2006 EEMC Neutral Pions: Background Correction (Alternative Method v1.0)

(January 18, 2012) NOTE: From this update until my December 31 update I incorrectly calculated the background-asymmetry systematic. I have subsequently changed my methodology. Instead of taking the largest asymmetry from among the bins, I take the largest average of the two bins surrounding the pion peak (turns out to be the yellow beam). This is ~2%. The sizes of the resulting systematics are quite comparable to what has been reported.

(December 6, 2012) NOTE: a typo resulted in a sizable increase in the systematic uncertainties for these calculations. The bug has been fixed and the systematics are greatly reduced. A newer calculation with the latest code implementations is forthcoming.

Here, I describe an alternative background-correction procedure. Hopefully, this will prove robust enough to move forward with a preliminary result for the neutral pion AN. The basic idea is to utilize an "after-the-fact" correction, of the form

AN = (AN, tot - (1-fsig)×AN, bg)/fsig

instead of the direct calculation Steve developed. In time, we hope to revisit that method as it has several advantages. However, the hope is this procedure proves robust enough for the present.

Signal Fraction

First, we must determine the signal fraction. These we have from Steve's background template procedure. In Fig. 1 I show the signal fractions as a function of φS in each hemisphere and xF bin. I have summed over all spin states and fit the data with the background templates.

Figure 1 To extract the signal fractions I fit each distribution with a constant. The extracted values are fairly consistent across the hemispheres. I then average the fits for each hemisphere within an xF bin for the final value.

The uncertainty on a quantity such as the signal fraction can be expressed

fsig = Nsig/Ntot

(δfsig)2 = (fsig×δNsig/Nsig)2+(fsig×δNtot/Ntot)2.

For Steve's method, there are two sources of systematic error concerning the signal fraction: the residual fit and the propagated systematic. To determine a conservative systematic estimate for Steve's fits, I calculate δNsig/Nsig where in δNsig I add the residual and propagated systematic in quadrature. Figure 2 shows the result of these calculations in hemispheres and xF bins.

Figure 2 For each xF bin I pick the highest value of the 12 φ bins to use in the systematic error calculation on AN. For pT there are a few complications. Namely, data-simulation agreement breaks down below 5 GeV/c. This gives one pause as to whether or not we can include these bins in the asymmetry calculation (including integrating over them for the xF asymmetries). Furthermore, the mass fits for several phi bins did not converge. This yields hugh systematic uncertainties in the signal fractions. For the time being I have integrated over the suspect pT bins for the xF dependence but will not show them in the pT dependence.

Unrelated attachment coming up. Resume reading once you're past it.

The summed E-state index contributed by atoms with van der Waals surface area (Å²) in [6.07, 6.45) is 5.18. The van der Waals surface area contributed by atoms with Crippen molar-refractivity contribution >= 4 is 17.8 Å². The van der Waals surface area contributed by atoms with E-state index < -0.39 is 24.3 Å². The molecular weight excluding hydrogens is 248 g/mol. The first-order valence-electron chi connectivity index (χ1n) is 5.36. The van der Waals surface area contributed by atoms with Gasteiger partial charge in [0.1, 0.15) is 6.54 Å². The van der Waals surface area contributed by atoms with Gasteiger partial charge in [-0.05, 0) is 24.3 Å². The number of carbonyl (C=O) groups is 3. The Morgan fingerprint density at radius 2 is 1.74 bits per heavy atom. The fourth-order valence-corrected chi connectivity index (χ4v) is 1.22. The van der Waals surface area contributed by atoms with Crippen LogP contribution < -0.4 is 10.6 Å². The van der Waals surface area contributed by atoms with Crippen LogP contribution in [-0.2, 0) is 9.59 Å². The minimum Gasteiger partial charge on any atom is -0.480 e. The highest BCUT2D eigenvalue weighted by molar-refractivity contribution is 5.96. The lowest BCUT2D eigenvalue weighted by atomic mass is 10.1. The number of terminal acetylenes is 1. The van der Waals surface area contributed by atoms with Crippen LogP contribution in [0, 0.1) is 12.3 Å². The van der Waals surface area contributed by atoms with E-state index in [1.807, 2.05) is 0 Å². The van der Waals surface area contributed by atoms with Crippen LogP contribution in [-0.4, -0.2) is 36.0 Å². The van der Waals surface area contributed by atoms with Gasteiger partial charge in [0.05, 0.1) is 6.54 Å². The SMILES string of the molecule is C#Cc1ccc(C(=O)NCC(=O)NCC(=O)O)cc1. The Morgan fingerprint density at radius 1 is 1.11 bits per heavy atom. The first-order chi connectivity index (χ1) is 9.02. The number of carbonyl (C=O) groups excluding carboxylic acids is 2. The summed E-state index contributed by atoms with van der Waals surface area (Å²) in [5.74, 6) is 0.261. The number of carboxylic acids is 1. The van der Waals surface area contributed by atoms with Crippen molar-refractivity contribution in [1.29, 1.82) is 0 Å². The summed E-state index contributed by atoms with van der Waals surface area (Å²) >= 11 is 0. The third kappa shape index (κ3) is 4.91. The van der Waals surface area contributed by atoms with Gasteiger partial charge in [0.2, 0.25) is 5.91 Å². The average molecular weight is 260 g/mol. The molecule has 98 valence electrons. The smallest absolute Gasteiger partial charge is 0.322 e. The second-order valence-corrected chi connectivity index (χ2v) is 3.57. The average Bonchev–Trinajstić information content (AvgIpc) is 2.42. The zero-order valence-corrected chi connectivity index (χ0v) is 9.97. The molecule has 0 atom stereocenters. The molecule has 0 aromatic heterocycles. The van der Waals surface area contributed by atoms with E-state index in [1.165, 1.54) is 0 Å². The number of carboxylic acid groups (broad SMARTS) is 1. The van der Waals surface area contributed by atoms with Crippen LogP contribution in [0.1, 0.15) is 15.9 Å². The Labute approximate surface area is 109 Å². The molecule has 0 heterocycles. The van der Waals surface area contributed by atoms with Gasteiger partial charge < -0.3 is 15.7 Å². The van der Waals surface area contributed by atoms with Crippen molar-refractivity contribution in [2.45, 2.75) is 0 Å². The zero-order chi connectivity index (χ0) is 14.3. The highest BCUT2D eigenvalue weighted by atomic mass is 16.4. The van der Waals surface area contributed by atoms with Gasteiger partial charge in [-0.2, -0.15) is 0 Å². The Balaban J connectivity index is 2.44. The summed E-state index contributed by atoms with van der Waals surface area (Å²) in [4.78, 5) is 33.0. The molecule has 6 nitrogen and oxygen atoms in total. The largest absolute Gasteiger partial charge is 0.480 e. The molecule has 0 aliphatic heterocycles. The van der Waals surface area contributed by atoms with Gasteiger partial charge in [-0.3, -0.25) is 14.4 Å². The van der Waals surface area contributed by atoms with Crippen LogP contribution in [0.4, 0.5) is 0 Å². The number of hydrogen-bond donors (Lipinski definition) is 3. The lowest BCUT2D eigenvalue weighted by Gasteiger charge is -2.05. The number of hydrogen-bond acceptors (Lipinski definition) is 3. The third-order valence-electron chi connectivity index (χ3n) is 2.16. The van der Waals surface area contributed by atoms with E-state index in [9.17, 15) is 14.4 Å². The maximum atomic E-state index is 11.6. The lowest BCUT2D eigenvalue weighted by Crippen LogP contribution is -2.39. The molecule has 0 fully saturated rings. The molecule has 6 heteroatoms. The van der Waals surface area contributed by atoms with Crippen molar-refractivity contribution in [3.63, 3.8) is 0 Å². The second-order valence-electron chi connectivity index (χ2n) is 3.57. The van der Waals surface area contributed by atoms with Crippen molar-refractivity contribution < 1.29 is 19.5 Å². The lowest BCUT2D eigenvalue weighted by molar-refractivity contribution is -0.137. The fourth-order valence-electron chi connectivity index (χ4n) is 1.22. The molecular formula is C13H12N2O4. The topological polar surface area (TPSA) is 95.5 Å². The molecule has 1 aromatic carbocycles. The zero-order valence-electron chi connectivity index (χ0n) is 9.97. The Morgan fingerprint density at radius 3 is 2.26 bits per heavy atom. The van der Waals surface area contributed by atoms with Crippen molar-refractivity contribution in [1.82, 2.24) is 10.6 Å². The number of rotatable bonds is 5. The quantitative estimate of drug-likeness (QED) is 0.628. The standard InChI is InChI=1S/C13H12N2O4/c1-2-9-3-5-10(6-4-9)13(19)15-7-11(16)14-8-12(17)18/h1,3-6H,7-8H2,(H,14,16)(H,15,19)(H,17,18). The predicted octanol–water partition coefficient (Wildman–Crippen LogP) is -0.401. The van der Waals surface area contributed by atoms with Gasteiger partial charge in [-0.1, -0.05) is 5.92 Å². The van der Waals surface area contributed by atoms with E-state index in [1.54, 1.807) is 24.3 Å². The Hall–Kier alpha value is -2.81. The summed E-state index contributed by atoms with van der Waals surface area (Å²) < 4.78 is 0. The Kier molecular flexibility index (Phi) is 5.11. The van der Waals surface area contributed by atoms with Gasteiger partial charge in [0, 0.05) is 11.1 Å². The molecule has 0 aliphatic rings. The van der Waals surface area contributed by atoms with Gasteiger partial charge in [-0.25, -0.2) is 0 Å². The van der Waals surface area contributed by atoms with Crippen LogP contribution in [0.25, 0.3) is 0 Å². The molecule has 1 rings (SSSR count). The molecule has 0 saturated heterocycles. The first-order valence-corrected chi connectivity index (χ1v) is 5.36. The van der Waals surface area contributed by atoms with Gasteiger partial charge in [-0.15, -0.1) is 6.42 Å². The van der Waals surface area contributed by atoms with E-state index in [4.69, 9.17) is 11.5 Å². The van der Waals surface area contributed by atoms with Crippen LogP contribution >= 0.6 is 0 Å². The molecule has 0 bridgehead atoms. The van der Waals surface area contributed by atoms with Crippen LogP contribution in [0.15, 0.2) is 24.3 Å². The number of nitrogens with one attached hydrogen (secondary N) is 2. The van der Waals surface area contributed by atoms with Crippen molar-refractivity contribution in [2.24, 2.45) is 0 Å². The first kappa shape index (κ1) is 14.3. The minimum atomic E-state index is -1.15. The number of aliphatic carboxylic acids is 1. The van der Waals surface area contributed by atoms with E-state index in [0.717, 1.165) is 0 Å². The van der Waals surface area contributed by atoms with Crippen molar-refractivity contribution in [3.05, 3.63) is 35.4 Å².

Background Asymmetry

To determine the background asymmetry I evaluate AN as a function of invariant mass as seen in Fig. 3.

Figure 3 I take the average of the two bins surrounding the pion peak which turns out to be a rather small asymmetry. Because of the large asymmetry seen in the lowest bin of xF < 0, I recalculate the pion asymmetry assuming a background asymmetry of 7%. The difference between the two calculations sets the background asymmetry systematic.

Asymmetries

There are a couple of items which remain. I would like to include for systematic considerations an alternative background estimation. Perhaps, something as simple as a polynomial fit would be enough. The PWG has expressed some nervousness about fits not including the low-mass background at lower kinematic ranges. Thus, it would be good to include these fits in estimating the systematic contribution from our signal-fraction fits. Also, it might also be useful to examine the asymmetries for a varied mass window. At present, we examine 0.1 < mγγ < 0.2 GeV/c2. It might be informative to recalculate the asymmetries with a range, e.g. 0.08 < mgg < 0.22 GeV/c2.

Figure 4    Figure 4 shows the current status of the background-corrected pion asymmetries as well as the p0's for the φS fits. Inner error bars are systematic errors, while outer error bars are statistical. The systematics included are background fractions and background asymmetries.

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